Since Obama is likely to have more than one high court spot to fill, picking a Hispanic woman for the first vacancy gives him maximum flexibility for the future — maybe even a white Anglo-Saxon Protestant, a somewhat endangered species among the justices. [At least she's honest. But given the rubric of identity politics, what kind of WASP does she have in mind? A lesbian? A straight female? Couldn't be a man, of course, no matter how brilliant and admired he is.]
Indeed, Sotomayor’s supposed assertiveness may have been a plus in Obama’s eyes.
“The question for him was, ‘Is this a person who’s got the toughness, the intellectual capacity, to stand up to John Roberts?’ ” said one senior administration official. “He came out of his interview with her on Thursday and said that he had no concerns whatsoever about her intellectual ability to stand up to Roberts.” [Pretty much tells you what Obama wants in a judge. He doesn't want the best legal mind. He wants someone to carry out his agenda, and who is too dumb to back away from a fight with intellects greater than hers.]
I’d also like to hear more from Sotomayor herself about some out-of-court statements — for instance, this from a 2001 speech:
“I would hope that a wise Latina woman with the richness of her experiences would more often than not reach a better conclusion than a white male who hasn’t lived that life.”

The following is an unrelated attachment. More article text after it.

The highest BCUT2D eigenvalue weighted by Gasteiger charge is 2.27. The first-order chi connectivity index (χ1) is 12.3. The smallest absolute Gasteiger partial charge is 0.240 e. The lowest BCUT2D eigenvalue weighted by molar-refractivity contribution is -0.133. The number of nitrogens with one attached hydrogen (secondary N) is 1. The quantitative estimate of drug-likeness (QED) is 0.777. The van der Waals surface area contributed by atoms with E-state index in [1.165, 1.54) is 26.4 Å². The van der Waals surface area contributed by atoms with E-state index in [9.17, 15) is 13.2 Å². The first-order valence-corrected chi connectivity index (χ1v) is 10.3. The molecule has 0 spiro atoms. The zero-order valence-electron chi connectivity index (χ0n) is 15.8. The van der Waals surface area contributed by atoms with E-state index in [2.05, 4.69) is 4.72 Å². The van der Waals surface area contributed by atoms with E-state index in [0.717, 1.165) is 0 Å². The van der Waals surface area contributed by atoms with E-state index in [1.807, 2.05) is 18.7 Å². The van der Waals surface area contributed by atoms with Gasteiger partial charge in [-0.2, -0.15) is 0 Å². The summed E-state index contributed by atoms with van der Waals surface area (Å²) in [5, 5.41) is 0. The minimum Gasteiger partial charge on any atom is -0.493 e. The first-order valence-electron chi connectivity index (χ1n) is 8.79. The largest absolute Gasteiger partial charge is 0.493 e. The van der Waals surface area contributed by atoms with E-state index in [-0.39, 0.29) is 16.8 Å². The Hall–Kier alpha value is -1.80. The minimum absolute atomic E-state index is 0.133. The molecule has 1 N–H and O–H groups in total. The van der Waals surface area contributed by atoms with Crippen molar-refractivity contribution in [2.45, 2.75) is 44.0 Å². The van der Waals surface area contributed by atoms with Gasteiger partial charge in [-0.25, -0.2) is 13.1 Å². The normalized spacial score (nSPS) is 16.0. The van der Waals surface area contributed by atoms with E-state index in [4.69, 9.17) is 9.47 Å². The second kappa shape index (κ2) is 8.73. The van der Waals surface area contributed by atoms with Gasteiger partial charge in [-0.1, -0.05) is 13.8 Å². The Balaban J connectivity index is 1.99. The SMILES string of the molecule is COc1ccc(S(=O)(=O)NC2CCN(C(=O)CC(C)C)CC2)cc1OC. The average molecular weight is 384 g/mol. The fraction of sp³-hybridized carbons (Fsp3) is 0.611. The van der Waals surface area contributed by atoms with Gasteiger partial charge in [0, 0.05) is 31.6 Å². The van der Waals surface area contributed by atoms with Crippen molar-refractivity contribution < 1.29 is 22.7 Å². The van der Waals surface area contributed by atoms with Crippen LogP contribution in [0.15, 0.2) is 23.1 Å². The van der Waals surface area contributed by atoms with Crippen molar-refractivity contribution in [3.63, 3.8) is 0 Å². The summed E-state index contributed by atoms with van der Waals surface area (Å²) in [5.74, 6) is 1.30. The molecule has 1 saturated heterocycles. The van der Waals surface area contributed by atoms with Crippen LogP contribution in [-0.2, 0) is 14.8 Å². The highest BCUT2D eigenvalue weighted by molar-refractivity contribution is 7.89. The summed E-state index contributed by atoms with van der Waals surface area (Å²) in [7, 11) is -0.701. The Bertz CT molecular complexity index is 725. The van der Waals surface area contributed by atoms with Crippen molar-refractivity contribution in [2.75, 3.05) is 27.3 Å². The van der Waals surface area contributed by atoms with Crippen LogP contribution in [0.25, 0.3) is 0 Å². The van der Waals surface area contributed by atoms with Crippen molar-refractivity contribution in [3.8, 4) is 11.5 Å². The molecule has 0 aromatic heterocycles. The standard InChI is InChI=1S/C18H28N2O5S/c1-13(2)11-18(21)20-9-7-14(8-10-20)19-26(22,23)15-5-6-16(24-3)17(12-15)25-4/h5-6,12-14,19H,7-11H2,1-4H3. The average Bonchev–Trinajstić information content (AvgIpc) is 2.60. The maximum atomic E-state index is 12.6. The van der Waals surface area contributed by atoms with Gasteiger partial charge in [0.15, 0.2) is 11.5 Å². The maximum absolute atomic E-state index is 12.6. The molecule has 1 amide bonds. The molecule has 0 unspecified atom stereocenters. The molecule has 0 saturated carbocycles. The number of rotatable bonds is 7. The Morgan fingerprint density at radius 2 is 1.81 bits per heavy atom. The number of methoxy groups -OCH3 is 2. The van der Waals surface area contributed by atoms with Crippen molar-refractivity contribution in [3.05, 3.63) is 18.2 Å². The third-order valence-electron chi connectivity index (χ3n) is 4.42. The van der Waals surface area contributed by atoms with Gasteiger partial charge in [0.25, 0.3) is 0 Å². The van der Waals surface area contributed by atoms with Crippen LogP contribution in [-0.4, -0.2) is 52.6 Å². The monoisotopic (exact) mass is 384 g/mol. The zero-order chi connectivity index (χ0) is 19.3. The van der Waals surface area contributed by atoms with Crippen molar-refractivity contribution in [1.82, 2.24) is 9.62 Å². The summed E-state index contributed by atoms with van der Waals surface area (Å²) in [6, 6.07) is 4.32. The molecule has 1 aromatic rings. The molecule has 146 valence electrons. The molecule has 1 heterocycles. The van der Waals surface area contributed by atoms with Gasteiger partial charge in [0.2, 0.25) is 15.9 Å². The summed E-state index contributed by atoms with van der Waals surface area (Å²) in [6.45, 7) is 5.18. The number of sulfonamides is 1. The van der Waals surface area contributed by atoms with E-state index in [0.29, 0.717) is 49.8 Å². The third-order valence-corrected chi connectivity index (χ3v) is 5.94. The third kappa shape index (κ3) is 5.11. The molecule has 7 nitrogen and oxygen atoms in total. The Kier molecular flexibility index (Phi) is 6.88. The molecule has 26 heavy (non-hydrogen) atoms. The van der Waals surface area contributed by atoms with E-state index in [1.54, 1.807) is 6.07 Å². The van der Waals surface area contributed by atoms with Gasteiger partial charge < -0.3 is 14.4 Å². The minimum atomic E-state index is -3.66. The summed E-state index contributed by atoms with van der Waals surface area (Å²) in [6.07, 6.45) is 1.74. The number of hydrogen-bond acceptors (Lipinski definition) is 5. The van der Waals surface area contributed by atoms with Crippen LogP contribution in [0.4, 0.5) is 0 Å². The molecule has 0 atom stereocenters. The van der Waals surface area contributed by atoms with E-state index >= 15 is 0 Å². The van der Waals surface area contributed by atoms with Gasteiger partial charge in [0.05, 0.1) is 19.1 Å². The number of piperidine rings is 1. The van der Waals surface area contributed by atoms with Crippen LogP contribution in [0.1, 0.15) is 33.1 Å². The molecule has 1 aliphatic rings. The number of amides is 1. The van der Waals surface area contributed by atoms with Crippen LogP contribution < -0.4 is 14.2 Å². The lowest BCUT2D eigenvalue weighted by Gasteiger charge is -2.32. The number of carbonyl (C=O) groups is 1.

A bit of hyperbole in the service of diversity (my guess) or a disturbing bit of identity politics (as the National Journal’s Stuart Taylor sees it). Forgive me, though, if I detect a whiff of sexism in the bully-on-the-bench rap; somehow I doubt that a male judge would be so chided for being firm with litigants. [So let me see if I understand this: to defense to a manifestly racist and sexist statement from Sotomayor is to . . . accuse her challengers of being sexist. Is there no serious argument left in this world?]
Ditto, with a bit of racism thrown in, the barely sourced and inadequately supported suggestion of Sotomayor as an intellectual lightweight. I find it awfully hard to reconcile that with graduating summa cum laude from Princeton. [Sad to say, I can't get excited about her graduating summa cum laude from Princeton. For one thing, getting good grades in college is an entirely different skill set from being a quality legal analyst, a fact to which I can personally attest. A legal brain is a rather unique thing. If it's allied to an intelligent person, that's great, but not all intelligent people have good legal brains. The other thing is that the Ivy Leagues and other top private colleges are renowned for grade inflation. For one thing, since parents are paying through the nose for the privilege of their children attending these schools, the schools want to give bang for the buck, with bang translating, not as a good education, but simply as good grades. Also, teachers are afraid to give minorities bad grades. When it comes to these schools, the product is so cheapend, anyone with sense takes its reports with a grain of salt.]